The White House Office of Information and Regulatory Affairs (OIRA) has been a refuge for special interests seeking to avoid regulation since the early days of the Reagan Administration. But candidate Barack Obama was clear about his intention to free government from the grip of special interests, make governance transparent, and use the regulatory process to enforce – at last – the nation’s laws protecting health, safety, and the environment.
Nearly three years into the Obama Administration, it has become clear that those laudable objectives are being thwarted: The regulatory process is every bit as political as it was during the Bush years, while being no more transparent; and vigorous enforcement of the nation’s health, safety, and environmental laws has suffered as a result.
Those are among the principal findings of CPR’s detailed study of the work of OIRA, the obscure office that rides herd over the regulatory process from within the White House. According to Behind Closed Doors at the White House: How Politics Trumps Protection of Public Health, Worker Safety and the Environment, by CPR President Rena Steinzor and Policy Analysts James Goodwin and Michael Patoka, President Obama’s OIRA, under Administrator Cass Sunstein, has pursued an “all you can meet” policy that industry and other special interests are eagerly exploiting. As a result, special interest representatives’ meetings with OIRA’s economists and White House political appointees vastly outnumber OIRA’s meetings with public interest organizations.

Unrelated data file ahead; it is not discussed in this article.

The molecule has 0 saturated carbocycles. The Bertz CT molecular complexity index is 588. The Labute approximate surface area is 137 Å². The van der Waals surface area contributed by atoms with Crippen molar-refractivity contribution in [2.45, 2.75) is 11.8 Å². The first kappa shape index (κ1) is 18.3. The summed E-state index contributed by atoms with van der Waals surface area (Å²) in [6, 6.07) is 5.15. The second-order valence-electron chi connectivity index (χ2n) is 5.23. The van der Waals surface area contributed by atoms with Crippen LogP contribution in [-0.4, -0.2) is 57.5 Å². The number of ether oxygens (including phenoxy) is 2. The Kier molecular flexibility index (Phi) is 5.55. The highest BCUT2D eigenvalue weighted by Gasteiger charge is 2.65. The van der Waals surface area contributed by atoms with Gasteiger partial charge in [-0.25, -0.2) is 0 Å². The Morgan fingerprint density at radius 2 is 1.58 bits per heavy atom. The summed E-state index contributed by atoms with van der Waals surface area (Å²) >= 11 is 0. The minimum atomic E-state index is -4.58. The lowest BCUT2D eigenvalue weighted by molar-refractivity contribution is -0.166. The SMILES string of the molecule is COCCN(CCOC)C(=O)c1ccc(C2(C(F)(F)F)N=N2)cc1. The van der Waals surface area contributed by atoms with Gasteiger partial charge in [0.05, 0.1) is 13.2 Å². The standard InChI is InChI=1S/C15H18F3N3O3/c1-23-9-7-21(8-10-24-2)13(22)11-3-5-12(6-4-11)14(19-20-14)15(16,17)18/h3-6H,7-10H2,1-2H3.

The meetings with special interests are remarkable for several reasons. The statutes under which the agencies regulate delegate authority not to the White House, and certainly not to OIRA, but to the departments and agencies themselves, because that is where the substantive expertise resides. OIRA imposes cost-benefit requirements on the agencies, often in contradiction of those same laws, but does not restrict its review of proposed regulations to that analysis. Instead it frequently substitutes its judgment about the substance of regulations for the judgment of the agencies themselves, almost invariably with the result of diluting regulatory safeguards. And OIRA forms that judgment after holding court for special interests, all of which have already had ample opportunity to participate in public-comment periods during the agencies’ development of regulations. According to the report:
In preparing the report, CPR researchers compiled a comprehensive database of OIRA’s meetings with outside groups over the past 10 years. That database is online and available for searching.
For more information: